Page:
Brennan, of Rapid City, is a former journalist and a longtime supporter, promoter and former executive director of the Rapid City Arts Council. She spent five years as chairwoman of the South Dakota Arts Council, where she served as a governor-appointed member for 23 years. In 2010, she received the Governor's Award in the Arts for her community service.
Miles K. Beacom has served as president and chief executive officer of Premier Bankcard since 1993. Under his leadership, Premier Bankcard grew from serving 40,000 cardholders to a peak of more than 3.7 million customers nationwide, employing more than 2,000 employees at four locations across South Dakota. He currently serves on the Board of Directors for Premier Bankcard, First Premier Bank and United National Corp.
Dr. Dennis Knutson is being honored for a distinguished career in dermatology and dermatopathology. He arrived in South Dakota in 1975 to teach dermatology at the University of South Dakota School of Medicine. As an educator and chairman of the Dermatology Division, he became a voice for health information throughout the state on television and radio. Knutson is also well known for his performances as a soloist and principal flutist for several ensembles in the Sioux Falls area. He and his wife Mary Ann have supported a number of scholarships and endowments in both medicine and the arts.
Former Divison of Criminal Investigation director Bernard Christenson was born and raised on a farm near Britton. His career covered the major law enforcement hot spots, including the American Indian Movement confrontations in the early 1970s. He was DCI director for 20 years. He was later elected to the Pierre City Commission and to two terms in the state House of Representatives. At the request of Governor George S. Mickelson, he resigned his office in November 1987 to become the founding executive director of the South Dakota Community Foundation.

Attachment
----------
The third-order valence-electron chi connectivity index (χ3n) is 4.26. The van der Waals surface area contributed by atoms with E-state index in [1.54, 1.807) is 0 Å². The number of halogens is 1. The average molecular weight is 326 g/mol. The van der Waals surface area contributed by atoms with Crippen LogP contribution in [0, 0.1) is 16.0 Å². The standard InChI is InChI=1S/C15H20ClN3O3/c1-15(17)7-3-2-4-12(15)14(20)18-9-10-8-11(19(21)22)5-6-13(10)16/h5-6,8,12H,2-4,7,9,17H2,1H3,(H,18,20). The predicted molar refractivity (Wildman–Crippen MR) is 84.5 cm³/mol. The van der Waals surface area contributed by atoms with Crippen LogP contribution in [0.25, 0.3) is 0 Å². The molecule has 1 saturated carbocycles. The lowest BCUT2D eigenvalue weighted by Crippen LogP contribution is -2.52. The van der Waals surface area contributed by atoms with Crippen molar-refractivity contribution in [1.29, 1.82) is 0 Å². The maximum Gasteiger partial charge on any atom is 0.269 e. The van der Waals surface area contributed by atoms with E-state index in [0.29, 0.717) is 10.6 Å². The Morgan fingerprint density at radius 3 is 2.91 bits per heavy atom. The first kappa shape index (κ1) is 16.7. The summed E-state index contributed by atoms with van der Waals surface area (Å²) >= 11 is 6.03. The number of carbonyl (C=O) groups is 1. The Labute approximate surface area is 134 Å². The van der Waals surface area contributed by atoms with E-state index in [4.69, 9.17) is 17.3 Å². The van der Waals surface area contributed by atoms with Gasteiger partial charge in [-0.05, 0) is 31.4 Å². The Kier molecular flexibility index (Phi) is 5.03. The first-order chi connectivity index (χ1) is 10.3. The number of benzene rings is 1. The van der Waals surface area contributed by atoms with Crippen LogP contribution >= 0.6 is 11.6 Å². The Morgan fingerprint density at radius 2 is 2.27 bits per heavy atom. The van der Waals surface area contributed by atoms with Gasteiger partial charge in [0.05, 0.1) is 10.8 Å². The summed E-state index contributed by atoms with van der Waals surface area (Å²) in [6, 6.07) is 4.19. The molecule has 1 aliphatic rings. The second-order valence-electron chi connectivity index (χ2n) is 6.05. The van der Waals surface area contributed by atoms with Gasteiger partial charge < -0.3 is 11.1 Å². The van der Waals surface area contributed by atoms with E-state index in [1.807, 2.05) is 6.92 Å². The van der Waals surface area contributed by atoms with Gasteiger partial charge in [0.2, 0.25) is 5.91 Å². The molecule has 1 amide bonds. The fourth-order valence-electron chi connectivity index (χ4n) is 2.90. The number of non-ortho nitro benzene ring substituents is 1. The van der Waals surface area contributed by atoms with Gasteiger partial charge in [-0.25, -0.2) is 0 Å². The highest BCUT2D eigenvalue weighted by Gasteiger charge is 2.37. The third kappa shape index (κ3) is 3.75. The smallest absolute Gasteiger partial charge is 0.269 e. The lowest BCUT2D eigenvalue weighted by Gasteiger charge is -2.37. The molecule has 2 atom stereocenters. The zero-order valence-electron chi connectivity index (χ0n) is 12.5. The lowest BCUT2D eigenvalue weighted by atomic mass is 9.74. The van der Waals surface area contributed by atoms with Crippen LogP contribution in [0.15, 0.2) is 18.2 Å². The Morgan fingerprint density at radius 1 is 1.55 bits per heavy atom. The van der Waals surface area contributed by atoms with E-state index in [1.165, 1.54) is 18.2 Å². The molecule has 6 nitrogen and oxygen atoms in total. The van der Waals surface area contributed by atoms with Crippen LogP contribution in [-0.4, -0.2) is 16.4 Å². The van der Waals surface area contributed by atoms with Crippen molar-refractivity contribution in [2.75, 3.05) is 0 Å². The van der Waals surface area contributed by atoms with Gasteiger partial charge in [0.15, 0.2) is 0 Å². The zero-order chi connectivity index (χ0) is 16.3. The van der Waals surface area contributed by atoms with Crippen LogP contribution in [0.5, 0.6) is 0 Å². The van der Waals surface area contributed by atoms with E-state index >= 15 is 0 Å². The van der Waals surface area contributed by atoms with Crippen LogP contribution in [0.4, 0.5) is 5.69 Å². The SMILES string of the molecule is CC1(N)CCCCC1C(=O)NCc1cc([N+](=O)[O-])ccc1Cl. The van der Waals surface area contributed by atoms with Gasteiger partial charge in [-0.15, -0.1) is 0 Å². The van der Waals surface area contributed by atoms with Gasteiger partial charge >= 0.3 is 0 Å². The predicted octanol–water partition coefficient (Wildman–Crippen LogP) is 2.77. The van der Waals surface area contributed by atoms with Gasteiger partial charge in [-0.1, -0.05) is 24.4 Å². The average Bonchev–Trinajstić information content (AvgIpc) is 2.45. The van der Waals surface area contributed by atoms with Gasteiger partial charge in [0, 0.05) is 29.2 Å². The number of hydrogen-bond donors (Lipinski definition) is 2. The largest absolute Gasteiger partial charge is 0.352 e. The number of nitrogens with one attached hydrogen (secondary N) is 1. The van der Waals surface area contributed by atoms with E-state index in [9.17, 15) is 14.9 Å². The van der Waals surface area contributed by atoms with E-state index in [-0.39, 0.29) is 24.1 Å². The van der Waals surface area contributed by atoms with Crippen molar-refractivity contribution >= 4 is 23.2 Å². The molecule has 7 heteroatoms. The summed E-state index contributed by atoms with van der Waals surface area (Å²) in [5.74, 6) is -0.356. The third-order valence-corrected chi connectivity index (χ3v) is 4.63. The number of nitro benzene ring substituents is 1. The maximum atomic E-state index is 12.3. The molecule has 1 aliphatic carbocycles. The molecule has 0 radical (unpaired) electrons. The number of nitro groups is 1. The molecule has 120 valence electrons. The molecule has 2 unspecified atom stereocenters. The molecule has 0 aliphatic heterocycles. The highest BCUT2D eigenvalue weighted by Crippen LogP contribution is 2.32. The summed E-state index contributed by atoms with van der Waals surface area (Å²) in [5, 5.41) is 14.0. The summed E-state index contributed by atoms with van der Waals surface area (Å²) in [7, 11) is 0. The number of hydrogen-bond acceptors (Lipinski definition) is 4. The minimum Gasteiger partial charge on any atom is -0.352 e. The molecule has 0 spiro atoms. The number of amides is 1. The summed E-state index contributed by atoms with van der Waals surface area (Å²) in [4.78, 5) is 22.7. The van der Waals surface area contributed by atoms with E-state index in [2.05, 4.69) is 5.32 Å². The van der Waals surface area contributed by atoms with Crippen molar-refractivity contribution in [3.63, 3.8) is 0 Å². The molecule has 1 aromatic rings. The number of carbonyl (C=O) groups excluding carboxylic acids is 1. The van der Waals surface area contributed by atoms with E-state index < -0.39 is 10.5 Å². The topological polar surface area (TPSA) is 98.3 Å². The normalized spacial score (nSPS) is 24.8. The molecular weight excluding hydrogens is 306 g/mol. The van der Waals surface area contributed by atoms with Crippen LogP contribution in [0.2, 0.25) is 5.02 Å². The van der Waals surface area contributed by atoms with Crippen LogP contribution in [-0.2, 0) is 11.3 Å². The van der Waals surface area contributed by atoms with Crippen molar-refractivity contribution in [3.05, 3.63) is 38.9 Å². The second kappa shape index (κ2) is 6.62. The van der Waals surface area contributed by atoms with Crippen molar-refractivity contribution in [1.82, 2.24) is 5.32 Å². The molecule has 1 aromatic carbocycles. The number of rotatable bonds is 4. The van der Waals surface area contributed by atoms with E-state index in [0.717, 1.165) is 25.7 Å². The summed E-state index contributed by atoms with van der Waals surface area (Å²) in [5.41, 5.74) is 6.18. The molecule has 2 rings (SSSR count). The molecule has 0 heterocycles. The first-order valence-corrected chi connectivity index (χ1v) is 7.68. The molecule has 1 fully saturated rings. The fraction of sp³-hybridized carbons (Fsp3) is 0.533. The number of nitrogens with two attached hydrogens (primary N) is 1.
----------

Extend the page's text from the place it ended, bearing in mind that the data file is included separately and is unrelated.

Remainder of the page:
Journalist Jerry Shoener worked more than 50 years at the Rapid City Journal and served four terms in the state Senate, 12 years on the Rapid City Common Council and also served on the South Dakota Transportation Commission. Born in Ziebach County, Shoener left high school at 17 and enlisted in the Navy, and served in the Pacific during World War II. His volunteer work includes 27 years on the board and as past president of the Black Hills Workshop Foundation, as well as work with many other charitable and civic organizations.
Pat Lebrun is president of Lebrun Investment Management Inc., a post she has held since 1988. She was appointed to the South Dakota Science and Technology Authority in 2004, where she currently serves as secretary-treasurer. She was a member of the South Dakota Board of Regents from 1987 to 2005, where she served in every leadership role and twice as president.
Charles Trimble is the founder and executive director of the American Indian Press Association and in 1972 was elected executive director of the National Congress of American Indians. A member of the Oglala Sioux tribe, Trimble was born and raised on the Pine Ridge Indian Reservation, educated at Holy Rosary Mission in Pine Ridge, and received a bachelor of fine arts degree from the University of South Dakota.
Born in Iowa in 1935 and raised in Wyoming, Shirley Halleen became a South Dakotan at the age of 38 when her family moved to Sioux Falls. As a teacher, her life has been dedicated to leadership and public service in education, government and religion. She served two terms in the South Dakota House of Representatives and made history in 1990 as the first woman to be a candidate for South Dakota's lieutenant governor. She was manager of the historic 1989 Centennial Wagon Train. A community activist, she has helped found several educational and human service organizations and has served on more than 20 nonprofit boards in the Sioux Falls area as well as national educational and religious boards.